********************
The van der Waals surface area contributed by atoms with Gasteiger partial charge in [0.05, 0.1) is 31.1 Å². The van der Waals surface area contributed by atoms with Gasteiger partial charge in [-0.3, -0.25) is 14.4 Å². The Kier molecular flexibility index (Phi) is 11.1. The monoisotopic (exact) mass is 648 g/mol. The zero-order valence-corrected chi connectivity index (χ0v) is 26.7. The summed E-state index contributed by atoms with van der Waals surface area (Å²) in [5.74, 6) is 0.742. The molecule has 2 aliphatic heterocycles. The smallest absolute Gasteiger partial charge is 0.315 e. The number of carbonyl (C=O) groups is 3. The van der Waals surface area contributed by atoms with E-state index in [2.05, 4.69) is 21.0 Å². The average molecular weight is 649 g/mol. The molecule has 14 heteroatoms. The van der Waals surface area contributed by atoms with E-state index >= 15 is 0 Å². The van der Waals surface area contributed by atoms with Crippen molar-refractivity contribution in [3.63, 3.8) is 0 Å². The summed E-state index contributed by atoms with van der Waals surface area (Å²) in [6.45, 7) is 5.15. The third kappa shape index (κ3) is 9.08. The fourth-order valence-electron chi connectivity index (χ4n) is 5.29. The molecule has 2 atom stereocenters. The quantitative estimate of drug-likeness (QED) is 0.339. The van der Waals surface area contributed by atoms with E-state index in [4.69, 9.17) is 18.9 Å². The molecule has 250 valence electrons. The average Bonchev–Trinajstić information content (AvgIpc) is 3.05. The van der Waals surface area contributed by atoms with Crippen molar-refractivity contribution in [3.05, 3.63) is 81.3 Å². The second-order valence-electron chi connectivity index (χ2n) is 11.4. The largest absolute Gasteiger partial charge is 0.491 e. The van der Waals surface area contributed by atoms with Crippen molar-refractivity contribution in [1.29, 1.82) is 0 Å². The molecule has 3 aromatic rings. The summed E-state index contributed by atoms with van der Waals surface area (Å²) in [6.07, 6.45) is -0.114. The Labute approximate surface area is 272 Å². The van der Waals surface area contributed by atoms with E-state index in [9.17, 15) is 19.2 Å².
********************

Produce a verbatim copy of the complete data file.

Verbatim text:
The van der Waals surface area contributed by atoms with Gasteiger partial charge in [0.05, 0.1) is 31.1 Å². The van der Waals surface area contributed by atoms with Gasteiger partial charge in [-0.3, -0.25) is 14.4 Å². The Kier molecular flexibility index (Phi) is 11.1. The monoisotopic (exact) mass is 648 g/mol. The zero-order valence-corrected chi connectivity index (χ0v) is 26.7. The summed E-state index contributed by atoms with van der Waals surface area (Å²) in [5.74, 6) is 0.742. The molecule has 2 aliphatic heterocycles. The smallest absolute Gasteiger partial charge is 0.315 e. The number of carbonyl (C=O) groups is 3. The van der Waals surface area contributed by atoms with E-state index in [2.05, 4.69) is 21.0 Å². The average molecular weight is 649 g/mol. The molecule has 14 heteroatoms. The van der Waals surface area contributed by atoms with E-state index >= 15 is 0 Å². The van der Waals surface area contributed by atoms with Crippen molar-refractivity contribution in [3.63, 3.8) is 0 Å². The summed E-state index contributed by atoms with van der Waals surface area (Å²) in [6.45, 7) is 5.15. The third kappa shape index (κ3) is 9.08. The fourth-order valence-electron chi connectivity index (χ4n) is 5.29. The molecule has 2 atom stereocenters. The quantitative estimate of drug-likeness (QED) is 0.339. The van der Waals surface area contributed by atoms with E-state index in [4.69, 9.17) is 18.9 Å². The molecule has 250 valence electrons. The average Bonchev–Trinajstić information content (AvgIpc) is 3.05. The van der Waals surface area contributed by atoms with Crippen molar-refractivity contribution in [3.05, 3.63) is 81.3 Å². The second-order valence-electron chi connectivity index (χ2n) is 11.4. The largest absolute Gasteiger partial charge is 0.491 e. The van der Waals surface area contributed by atoms with Crippen molar-refractivity contribution in [1.29, 1.82) is 0 Å². The molecule has 3 aromatic rings. The summed E-state index contributed by atoms with van der Waals surface area (Å²) in [6.07, 6.45) is -0.114. The Labute approximate surface area is 272 Å². The van der Waals surface area contributed by atoms with E-state index in [9.17, 15) is 19.2 Å².